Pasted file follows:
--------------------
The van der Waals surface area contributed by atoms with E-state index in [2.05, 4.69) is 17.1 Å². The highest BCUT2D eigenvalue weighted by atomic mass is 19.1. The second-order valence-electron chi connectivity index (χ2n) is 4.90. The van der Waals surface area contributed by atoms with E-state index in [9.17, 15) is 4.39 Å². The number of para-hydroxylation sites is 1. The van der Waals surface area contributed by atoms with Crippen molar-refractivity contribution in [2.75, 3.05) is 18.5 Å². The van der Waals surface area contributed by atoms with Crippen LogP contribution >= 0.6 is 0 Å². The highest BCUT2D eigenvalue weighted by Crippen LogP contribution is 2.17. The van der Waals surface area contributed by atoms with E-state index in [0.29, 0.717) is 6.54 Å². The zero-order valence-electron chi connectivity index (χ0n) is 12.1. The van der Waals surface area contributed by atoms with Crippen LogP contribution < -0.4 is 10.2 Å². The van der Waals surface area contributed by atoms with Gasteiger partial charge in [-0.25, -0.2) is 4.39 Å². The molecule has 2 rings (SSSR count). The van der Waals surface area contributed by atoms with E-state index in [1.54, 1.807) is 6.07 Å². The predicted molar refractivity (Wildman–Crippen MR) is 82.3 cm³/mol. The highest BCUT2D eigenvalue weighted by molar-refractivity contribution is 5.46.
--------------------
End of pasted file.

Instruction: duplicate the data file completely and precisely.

The van der Waals surface area contributed by atoms with E-state index in [2.05, 4.69) is 17.1 Å². The highest BCUT2D eigenvalue weighted by atomic mass is 19.1. The second-order valence-electron chi connectivity index (χ2n) is 4.90. The van der Waals surface area contributed by atoms with E-state index in [9.17, 15) is 4.39 Å². The number of para-hydroxylation sites is 1. The van der Waals surface area contributed by atoms with Crippen molar-refractivity contribution in [2.75, 3.05) is 18.5 Å². The van der Waals surface area contributed by atoms with Crippen LogP contribution >= 0.6 is 0 Å². The highest BCUT2D eigenvalue weighted by Crippen LogP contribution is 2.17. The van der Waals surface area contributed by atoms with E-state index in [0.29, 0.717) is 6.54 Å². The zero-order valence-electron chi connectivity index (χ0n) is 12.1. The van der Waals surface area contributed by atoms with Crippen LogP contribution < -0.4 is 10.2 Å². The van der Waals surface area contributed by atoms with Gasteiger partial charge in [-0.25, -0.2) is 4.39 Å². The molecule has 2 rings (SSSR count). The van der Waals surface area contributed by atoms with E-state index in [1.54, 1.807) is 6.07 Å². The predicted molar refractivity (Wildman–Crippen MR) is 82.3 cm³/mol. The highest BCUT2D eigenvalue weighted by molar-refractivity contribution is 5.46.